However, there are still some limitations to the present study, such as the single D-dimer measurements recorded from a single centre. Another limitation of this study is that we neglected to collect data for venous thromboembolism (VTE) events. High D-dimer levels have previously been reported to predict VTE in cancer patients [42, 43], and both D-dimer and VTE are negative prognostic factors for cancer patients [33]. The third limitation was the short follow-up time, and additional patient data will be reported after the the 5 year follow-up.


In summary, we demonstrated that pre-treatment D-dimer levels can reflect hypercoagulability in NPC patients. Our results suggest that D-dimer is a promising prognostic biomarker associated with disease-free, distant metastasis-free and overall survival. D-dimers represent a widely available potential biomarker, and the assays to detect D-dimer levels have been sufficiently validated. D-dimers should be considered for routine testing in NPC patients. A prospective study is needed to explore this area, and our results should be validated using other datasets.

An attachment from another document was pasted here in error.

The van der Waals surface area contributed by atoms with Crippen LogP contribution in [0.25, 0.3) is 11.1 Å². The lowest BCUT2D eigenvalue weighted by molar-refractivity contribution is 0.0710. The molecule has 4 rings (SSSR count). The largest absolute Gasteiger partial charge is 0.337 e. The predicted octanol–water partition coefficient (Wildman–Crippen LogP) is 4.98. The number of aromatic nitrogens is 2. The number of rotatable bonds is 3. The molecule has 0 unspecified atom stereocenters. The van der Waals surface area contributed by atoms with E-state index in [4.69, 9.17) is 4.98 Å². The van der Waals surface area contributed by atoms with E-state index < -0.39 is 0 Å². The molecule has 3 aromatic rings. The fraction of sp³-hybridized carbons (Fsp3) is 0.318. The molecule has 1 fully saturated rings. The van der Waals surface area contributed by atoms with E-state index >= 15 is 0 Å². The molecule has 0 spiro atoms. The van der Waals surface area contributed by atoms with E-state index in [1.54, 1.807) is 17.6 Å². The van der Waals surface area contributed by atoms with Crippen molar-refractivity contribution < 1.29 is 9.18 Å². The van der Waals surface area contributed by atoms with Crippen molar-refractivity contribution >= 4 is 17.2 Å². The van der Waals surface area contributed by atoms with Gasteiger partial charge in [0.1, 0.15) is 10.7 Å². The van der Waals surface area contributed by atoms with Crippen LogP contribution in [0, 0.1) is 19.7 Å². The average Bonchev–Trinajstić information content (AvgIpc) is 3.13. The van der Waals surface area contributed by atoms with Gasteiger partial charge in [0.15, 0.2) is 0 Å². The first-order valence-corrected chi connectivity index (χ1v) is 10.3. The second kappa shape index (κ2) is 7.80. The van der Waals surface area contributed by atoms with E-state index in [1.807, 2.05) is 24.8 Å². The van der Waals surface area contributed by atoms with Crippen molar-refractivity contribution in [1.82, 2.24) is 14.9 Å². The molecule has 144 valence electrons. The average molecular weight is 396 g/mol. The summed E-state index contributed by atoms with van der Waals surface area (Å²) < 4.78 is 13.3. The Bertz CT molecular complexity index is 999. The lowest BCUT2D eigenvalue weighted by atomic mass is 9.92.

We are grateful to the patients who participated in this study. This study was supported by grants from the Nature Science Foundation of China (No. 81225018, 81172340, 81172939, 81201629 and 81072226), the 863 Project (No: 2012AA02A501), the National Key Basic Research Program of China (No: 2013CB910304), the Sci-Tech Project Foundation of Guangdong Province (No: 2011B080701034, and 2011B031800161), and the Sci-Tech Project Foundation of Guangzhou City (No: 2011 J4300100).

Authors’ Affiliations

Sun Yat-sen University Cancer Center, State Key Laboratory of Oncology in South China, Collaborative Innovation Centre for Cancer Medicine
Department of Nasopharyngeal Carcinoma, Sun Yat-sen University Cancer Center
Department of Pathology, Sun Yat-sen University Cancer Center
Department of Information Technology, Sun Yat-sen University Cancer Center
Department of Clinical Laboratory, Sun Yat-sen University Cancer Center
Department of Statistics and Epidemiology, Sun Yat-sen University Cancer Center
Imaging Diagnostic and Interventional Centre, Sun Yat-sen University Cancer Center


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  44. Pre-publication history

    1. The pre-publication history for this paper can be accessed here: